Event

Feb 20, 2018
Knowledge and Description

Michael Squire is Reader in Classical Art at King’s College London. His undergraduate degree was in classics, and his MPhil. was in classical archaeology (both at Trinity College, Cambridge). After a year as a Frank Knox Memorial Fellow at Harvard (specializing in comparative literature and art history), he returned to Cambridge, where his doctoral thesis focused on theories of word and image in classical antiquity. He moved to King’s in 2011, after holding a junior research fellowship at Christ’s College, Cambridge.

Michael has written three monographs: Image and Text, one on the so-called “Iliac tables,” and The Art of the Body; he has edited nine volumes (on topics ranging from the frames of Graeco-Roman visual culture to Hegelian aesthetics), and around 100 journal articles and book chapters. He is editor of book-series on Greek Culture in the Roman World for Cambridge University Press (with Simon Goldhill and Jaś Elsner), and on Image, Text and Culture in Classical Antiquity for Routledge; he also sits on the editorial board of Art History. He was awarded a Philip Leverhulme Prize for his work in classics and art history in 2012, and has held recent fellowships in Cologne and Munich as well as at Stanford and Wissenschaftskolleg zu Berlin. He is currently curating a 2018 exhibition on contemporary artistic responses to classical visual culture, housed in Bush House and Somerset House in London.

Michael holds dual British and German nationalities, and divides his time between London and Berlin. During his time at MPIWG, Michael will be working on ideas of vision, description and subjectivity in the Elder Philostratus’ Imagines—a third-century AD Greek text that describes a purported gallery of paintings.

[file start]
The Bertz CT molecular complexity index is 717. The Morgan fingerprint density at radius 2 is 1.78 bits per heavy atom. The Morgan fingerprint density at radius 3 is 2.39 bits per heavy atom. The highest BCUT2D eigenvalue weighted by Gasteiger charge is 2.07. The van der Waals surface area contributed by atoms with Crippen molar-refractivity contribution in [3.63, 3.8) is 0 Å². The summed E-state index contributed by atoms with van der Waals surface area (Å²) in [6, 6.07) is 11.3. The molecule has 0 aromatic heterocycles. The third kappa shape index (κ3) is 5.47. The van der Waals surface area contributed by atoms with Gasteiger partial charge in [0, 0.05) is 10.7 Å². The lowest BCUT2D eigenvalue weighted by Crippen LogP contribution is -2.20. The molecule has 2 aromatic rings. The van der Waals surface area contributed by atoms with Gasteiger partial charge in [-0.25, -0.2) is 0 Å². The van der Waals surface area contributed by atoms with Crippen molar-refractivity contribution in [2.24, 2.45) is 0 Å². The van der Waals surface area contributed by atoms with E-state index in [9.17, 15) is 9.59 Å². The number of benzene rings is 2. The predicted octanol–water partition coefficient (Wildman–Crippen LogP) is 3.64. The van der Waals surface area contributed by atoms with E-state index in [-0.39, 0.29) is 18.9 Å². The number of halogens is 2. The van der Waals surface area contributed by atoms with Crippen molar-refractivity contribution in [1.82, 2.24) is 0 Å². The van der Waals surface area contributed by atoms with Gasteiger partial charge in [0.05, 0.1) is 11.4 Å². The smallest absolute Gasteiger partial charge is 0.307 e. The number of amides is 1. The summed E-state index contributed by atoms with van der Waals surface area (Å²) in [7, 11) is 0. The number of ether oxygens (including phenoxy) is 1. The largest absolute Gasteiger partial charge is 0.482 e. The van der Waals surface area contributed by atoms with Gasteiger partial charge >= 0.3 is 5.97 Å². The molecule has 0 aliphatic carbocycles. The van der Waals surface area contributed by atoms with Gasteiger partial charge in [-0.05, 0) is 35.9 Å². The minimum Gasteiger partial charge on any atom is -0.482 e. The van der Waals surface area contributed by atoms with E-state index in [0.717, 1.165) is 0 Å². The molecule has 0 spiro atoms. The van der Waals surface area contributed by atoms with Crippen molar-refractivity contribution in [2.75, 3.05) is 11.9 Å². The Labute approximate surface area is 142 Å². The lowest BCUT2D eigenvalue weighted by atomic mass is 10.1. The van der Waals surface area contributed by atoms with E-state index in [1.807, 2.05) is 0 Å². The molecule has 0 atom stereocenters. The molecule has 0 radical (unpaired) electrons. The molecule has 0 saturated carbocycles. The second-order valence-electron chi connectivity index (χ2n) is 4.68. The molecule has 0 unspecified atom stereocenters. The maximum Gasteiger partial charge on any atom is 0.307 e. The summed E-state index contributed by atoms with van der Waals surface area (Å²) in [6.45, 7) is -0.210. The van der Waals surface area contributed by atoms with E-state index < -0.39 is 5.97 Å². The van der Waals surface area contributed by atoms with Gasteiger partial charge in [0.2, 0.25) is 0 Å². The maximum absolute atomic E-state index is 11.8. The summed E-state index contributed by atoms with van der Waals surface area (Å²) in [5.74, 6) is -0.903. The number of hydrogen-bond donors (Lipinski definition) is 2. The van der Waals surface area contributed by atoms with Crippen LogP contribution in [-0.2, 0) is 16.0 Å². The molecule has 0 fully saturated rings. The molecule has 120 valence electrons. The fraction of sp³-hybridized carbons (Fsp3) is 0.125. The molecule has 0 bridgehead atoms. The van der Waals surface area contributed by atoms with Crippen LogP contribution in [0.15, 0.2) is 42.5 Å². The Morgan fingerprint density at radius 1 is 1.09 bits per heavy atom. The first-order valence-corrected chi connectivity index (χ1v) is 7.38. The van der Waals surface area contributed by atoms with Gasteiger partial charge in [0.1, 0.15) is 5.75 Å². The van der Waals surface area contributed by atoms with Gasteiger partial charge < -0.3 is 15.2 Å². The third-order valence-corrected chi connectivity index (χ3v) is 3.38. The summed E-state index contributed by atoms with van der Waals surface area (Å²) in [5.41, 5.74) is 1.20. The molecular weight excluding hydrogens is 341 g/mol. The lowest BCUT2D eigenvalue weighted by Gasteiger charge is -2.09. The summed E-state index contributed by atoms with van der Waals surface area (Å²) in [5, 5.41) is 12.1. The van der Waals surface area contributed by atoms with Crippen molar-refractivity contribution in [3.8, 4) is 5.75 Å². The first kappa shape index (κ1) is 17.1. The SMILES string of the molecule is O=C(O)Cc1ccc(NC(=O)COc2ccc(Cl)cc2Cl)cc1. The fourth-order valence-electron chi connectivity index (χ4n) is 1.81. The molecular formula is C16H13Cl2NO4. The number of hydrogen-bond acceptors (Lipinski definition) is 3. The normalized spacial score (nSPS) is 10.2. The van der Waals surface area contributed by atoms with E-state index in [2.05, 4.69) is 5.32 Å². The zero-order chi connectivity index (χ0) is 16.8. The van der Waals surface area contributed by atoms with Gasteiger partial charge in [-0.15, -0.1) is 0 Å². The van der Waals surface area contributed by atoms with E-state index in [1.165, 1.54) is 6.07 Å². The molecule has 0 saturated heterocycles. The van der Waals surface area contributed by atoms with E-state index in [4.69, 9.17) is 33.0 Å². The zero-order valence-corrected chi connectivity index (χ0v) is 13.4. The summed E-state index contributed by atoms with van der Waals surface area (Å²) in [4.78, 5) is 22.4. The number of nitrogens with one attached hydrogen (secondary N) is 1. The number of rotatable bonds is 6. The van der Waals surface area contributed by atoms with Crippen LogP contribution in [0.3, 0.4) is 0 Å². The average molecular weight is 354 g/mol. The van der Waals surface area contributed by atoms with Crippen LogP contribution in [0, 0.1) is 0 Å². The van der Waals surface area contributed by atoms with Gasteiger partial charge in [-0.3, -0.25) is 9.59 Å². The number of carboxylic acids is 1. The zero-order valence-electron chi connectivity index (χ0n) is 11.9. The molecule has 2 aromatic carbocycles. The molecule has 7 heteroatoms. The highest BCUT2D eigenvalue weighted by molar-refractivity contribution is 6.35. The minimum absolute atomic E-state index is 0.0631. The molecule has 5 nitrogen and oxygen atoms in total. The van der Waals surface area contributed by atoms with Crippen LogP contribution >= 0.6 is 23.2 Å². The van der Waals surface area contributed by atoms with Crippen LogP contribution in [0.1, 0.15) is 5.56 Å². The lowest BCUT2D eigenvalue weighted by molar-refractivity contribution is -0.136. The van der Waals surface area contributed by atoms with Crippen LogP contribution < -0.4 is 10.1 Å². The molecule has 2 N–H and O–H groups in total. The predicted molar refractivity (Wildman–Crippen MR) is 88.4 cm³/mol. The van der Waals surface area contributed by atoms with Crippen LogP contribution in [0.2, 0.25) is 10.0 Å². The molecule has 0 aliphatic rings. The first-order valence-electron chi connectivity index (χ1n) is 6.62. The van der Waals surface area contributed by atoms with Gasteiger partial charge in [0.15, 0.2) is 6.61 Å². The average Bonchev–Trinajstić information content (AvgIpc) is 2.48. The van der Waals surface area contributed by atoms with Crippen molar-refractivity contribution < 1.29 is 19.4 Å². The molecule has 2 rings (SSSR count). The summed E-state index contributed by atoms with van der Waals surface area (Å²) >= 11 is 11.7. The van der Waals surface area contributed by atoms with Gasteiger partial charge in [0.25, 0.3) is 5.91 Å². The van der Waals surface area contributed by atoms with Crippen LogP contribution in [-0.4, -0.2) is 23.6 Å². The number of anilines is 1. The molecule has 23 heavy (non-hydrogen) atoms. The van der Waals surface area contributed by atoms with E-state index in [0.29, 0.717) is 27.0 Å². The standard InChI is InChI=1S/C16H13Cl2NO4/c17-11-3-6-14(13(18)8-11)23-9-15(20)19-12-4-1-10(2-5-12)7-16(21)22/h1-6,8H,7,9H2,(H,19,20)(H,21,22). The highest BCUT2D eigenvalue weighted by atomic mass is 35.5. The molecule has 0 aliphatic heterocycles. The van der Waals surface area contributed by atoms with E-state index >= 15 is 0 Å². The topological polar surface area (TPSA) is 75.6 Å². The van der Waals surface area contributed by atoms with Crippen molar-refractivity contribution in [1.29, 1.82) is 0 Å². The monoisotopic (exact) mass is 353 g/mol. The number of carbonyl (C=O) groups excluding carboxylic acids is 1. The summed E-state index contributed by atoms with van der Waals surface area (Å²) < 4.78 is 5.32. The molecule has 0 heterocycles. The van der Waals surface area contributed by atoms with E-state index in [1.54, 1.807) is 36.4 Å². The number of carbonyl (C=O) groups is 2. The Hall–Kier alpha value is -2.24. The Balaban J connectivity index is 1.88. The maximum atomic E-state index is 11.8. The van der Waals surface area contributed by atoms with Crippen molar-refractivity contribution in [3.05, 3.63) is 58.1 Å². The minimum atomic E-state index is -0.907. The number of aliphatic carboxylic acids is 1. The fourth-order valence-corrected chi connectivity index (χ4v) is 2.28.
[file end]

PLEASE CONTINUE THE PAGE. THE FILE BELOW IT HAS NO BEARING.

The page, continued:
Organizer(s)
Address

Boltzmannstraße 22, Berlin 14195, Germany

Room
Main Conference Room
Contact and Registration

The Institute's Colloquium is a public event, open to all with no registration required. Attendance is mandatory for Institute’s members. For further information please email Tanja Neuendorf.

About This Series

The Institute’s Colloquium occurs once per month during the academic year. The usual format is 45 minutes of presentation by the paper's author, followed by 45 minutes of Q&A discussion. No prior reading or preparation is required for this event series. Coffee and cake is served after the talk.

2018-02-20T14:00:00SAVE IN I-CAL 2018-02-20 14:00:00 2018-02-20 16:00:00 Knowledge and Description Michael Squire is Reader in Classical Art at King’s College London. His undergraduate degree was in classics, and his MPhil. was in classical archaeology (both at Trinity College, Cambridge). After a year as a Frank Knox Memorial Fellow at Harvard (specializing in comparative literature and art history), he returned to Cambridge, where his doctoral thesis focused on theories of word and image in classical antiquity. He moved to King’s in 2011, after holding a junior research fellowship at Christ’s College, Cambridge. Michael has written three monographs: Image and Text, one on the so-called “Iliac tables,” and The Art of the Body; he has edited nine volumes (on topics ranging from the frames of Graeco-Roman visual culture to Hegelian aesthetics), and around 100 journal articles and book chapters. He is editor of book-series on Greek Culture in the Roman World for Cambridge University Press (with Simon Goldhill and Jaś Elsner), and on Image, Text and Culture in Classical Antiquity for Routledge; he also sits on the editorial board of Art History. He was awarded a Philip Leverhulme Prize for his work in classics and art history in 2012, and has held recent fellowships in Cologne and Munich as well as at Stanford and Wissenschaftskolleg zu Berlin. He is currently curating a 2018 exhibition on contemporary artistic responses to classical visual culture, housed in Bush House and Somerset House in London. Michael holds dual British and German nationalities, and divides his time between London and Berlin. During his time at MPIWG, Michael will be working on ideas of vision, description and subjectivity in the Elder Philostratus’ Imagines—a third-century AD Greek text that describes a purported gallery of paintings. MPIWG Ohad Parnes admin@example.com Europe/Berlin public